Static code/data at low addresses, stack at high addresses, is the traditional model. x86-64 follows that; i386 was the unusual one. (With "the heap" in the middle, even though that's not a real thing in asm; there's .data/.bss above .text,
brk adding more space just past .bss, and mmap picking random addresses in between.)
The i386 layout left room to put the stack below code, but modern Linux didn't do that anyway. You still get stack addresses like
0xffffe000 in 32-bit code (e.g. under a 64-bit kernel). I'm not sure where a modern build of a 32-bit kernel would put user-space stacks. Of course that's just for the main thread's stack; stacks for new threads have to be allocated manually, usually with mmap.
Why 0x400000 (4 MiB) specifically for the
ld default base address?
High enough to avoid
mmap_min_addr (default 64k) and leave a gap so NULL deref is still likely to fault noisily, instead of silently read code. Even if it's like
ptr[i] with some large
i. But otherwise near the bottom of virtual address space is a good place,
Also to optimize the page tables: they're a sparse radix tree (diagram in this answer). Ideally the pages in use share as many higher levels of the tree as possible, so higher levels of the tree have mostly "not present" entries. Less for the kernel to allocate & manage, and the HW page-table walker can internally cache higher level entries (PDE cache) to speed up TLB misses in 4k pages when they're in the same 2M, 1G, or 512G region. And the page-walker(s) accesses memory through cache, so smaller page tables also mean less cache footprint from those accesses.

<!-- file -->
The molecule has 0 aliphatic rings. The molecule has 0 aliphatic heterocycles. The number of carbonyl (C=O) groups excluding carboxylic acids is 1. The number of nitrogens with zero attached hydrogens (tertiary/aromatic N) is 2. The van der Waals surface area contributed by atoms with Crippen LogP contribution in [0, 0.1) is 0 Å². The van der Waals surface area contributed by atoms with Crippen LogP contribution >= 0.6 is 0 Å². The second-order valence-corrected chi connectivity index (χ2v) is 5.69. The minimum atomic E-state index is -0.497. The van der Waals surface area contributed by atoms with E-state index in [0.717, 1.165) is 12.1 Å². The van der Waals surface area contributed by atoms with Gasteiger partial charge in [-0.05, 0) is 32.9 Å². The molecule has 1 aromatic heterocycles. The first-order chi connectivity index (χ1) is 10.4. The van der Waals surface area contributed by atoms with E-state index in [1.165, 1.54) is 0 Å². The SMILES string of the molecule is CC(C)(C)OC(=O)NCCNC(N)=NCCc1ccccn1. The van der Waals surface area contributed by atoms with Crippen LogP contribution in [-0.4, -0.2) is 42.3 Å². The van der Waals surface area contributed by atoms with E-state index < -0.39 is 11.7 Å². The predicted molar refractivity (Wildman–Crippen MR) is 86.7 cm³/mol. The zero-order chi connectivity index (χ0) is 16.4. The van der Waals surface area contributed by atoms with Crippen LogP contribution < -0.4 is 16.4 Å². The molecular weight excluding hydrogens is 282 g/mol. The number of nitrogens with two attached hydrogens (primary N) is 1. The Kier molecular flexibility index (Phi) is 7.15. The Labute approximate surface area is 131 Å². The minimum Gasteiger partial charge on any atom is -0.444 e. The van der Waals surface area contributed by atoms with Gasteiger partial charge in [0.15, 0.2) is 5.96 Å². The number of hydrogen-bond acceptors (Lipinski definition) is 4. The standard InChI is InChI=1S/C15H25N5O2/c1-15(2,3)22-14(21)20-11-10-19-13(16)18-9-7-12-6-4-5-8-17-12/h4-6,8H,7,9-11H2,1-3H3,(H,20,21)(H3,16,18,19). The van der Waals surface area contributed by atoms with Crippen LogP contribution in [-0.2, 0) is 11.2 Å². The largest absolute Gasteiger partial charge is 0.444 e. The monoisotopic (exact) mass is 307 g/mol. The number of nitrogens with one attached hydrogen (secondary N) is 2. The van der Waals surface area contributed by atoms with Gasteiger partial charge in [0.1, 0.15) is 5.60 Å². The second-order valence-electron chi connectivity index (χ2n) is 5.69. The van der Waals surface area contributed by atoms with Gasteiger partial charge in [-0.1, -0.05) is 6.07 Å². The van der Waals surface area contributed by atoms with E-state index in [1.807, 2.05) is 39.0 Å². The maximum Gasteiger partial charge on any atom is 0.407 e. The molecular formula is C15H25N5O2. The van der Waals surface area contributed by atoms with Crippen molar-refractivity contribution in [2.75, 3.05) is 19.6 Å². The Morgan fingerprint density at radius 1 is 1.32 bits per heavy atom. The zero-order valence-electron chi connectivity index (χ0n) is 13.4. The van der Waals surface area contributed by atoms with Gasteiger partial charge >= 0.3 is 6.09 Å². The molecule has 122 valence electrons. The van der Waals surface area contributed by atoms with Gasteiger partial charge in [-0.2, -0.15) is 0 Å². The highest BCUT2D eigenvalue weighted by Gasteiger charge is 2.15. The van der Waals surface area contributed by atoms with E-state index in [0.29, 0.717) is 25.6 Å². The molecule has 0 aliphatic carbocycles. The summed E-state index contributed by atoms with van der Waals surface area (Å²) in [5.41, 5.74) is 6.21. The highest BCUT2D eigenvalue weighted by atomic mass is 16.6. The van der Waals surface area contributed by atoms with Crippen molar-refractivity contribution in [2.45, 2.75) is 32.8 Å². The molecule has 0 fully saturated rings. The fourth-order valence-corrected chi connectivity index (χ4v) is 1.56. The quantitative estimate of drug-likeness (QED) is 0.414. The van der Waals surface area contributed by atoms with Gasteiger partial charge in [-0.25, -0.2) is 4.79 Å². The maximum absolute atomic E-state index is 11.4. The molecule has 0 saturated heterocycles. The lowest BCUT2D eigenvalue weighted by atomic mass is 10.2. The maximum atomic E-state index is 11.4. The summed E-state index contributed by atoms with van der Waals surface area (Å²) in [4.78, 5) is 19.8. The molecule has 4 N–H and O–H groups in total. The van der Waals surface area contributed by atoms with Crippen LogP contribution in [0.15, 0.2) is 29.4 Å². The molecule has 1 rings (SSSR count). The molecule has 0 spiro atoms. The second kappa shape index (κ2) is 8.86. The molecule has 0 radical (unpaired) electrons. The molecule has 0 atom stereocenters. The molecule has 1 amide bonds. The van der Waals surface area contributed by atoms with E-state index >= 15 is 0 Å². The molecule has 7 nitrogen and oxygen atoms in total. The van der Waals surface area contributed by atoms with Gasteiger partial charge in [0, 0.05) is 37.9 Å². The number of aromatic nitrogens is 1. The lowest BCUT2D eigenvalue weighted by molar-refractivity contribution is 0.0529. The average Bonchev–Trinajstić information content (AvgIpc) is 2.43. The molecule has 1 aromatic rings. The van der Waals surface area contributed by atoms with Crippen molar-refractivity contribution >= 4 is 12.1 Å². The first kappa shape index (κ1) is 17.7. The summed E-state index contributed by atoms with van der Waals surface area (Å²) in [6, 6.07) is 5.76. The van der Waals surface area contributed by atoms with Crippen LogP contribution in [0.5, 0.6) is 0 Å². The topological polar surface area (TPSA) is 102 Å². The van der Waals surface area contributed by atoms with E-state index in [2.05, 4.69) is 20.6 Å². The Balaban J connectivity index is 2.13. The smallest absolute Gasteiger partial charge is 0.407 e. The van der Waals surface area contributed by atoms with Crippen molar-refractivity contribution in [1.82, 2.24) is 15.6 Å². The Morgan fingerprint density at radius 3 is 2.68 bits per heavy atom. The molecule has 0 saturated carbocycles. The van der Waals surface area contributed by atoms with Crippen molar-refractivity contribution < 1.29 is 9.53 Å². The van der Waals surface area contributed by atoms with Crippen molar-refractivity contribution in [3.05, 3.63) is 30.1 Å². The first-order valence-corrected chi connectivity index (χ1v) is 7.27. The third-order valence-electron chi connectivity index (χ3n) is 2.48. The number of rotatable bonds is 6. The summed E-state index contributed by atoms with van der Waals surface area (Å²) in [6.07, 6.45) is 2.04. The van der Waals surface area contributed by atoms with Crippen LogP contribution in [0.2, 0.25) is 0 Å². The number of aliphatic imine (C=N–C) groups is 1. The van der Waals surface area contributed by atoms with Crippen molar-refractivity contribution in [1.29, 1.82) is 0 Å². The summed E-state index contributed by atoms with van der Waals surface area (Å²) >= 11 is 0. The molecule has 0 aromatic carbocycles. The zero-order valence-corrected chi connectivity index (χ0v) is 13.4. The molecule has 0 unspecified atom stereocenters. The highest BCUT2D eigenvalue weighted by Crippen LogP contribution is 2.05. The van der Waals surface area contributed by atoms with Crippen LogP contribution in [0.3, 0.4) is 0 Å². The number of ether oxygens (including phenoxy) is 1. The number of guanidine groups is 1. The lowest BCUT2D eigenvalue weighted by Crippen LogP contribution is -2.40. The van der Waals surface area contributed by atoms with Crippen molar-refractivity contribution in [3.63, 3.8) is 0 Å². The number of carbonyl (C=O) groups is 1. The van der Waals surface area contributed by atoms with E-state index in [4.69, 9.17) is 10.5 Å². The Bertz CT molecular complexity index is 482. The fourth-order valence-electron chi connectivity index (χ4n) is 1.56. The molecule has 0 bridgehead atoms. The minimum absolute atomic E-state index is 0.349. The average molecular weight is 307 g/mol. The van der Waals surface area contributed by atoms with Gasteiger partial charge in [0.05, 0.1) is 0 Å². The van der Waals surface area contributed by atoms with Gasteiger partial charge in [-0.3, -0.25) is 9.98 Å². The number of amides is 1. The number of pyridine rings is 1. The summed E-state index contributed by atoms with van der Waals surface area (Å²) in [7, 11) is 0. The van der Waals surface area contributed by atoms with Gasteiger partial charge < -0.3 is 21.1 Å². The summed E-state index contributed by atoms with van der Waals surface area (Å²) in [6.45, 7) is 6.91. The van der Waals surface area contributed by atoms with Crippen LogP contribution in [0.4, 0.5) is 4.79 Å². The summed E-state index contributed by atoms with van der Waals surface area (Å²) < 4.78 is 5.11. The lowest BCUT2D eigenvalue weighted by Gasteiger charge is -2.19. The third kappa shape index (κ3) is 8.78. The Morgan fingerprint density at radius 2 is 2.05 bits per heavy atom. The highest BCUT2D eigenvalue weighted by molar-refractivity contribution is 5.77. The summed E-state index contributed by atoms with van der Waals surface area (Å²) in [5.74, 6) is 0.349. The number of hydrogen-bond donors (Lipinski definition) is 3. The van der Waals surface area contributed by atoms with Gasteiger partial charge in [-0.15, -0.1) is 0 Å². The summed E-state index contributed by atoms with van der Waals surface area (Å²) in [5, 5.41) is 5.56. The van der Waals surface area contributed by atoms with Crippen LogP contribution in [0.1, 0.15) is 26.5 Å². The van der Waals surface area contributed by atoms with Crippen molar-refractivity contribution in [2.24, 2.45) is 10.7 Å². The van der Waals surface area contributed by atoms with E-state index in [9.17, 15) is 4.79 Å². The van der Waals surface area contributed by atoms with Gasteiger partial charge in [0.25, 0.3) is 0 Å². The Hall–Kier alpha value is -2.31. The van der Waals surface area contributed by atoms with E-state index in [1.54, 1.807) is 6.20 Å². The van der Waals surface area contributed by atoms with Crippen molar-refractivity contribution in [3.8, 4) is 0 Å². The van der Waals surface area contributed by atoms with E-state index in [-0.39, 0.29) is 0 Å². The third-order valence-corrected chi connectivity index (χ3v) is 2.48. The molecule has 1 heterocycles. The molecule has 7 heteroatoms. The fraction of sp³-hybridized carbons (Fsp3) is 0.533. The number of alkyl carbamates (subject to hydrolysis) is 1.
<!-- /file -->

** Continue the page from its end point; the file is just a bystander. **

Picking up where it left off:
0x400000 = 4MiB. It's the start of a 2MiB group of pages near the start of the low 1GiB of virtual address space. So an executable with larger code and/or static data that needs multiple pages will have them all in the same subtree of the page tables, touching as few as possible different 1G and 2M regions.
Well, almost as few 1G regions as possible: starting at
0x40000000 (1 GiB) would have put it at the very start of a 1GiB region, not skipping the first two 2MiB largepages of it. But that only matters if your static data size was just below 1GiB, otherwise you still fit in the first 1GiB hugepage region, or extended into the 2nd one anyway.
Basically a duplicate of Why Linux/gnu linker chose address 0x400000? - when I answered that, I forgot I'd already answered this.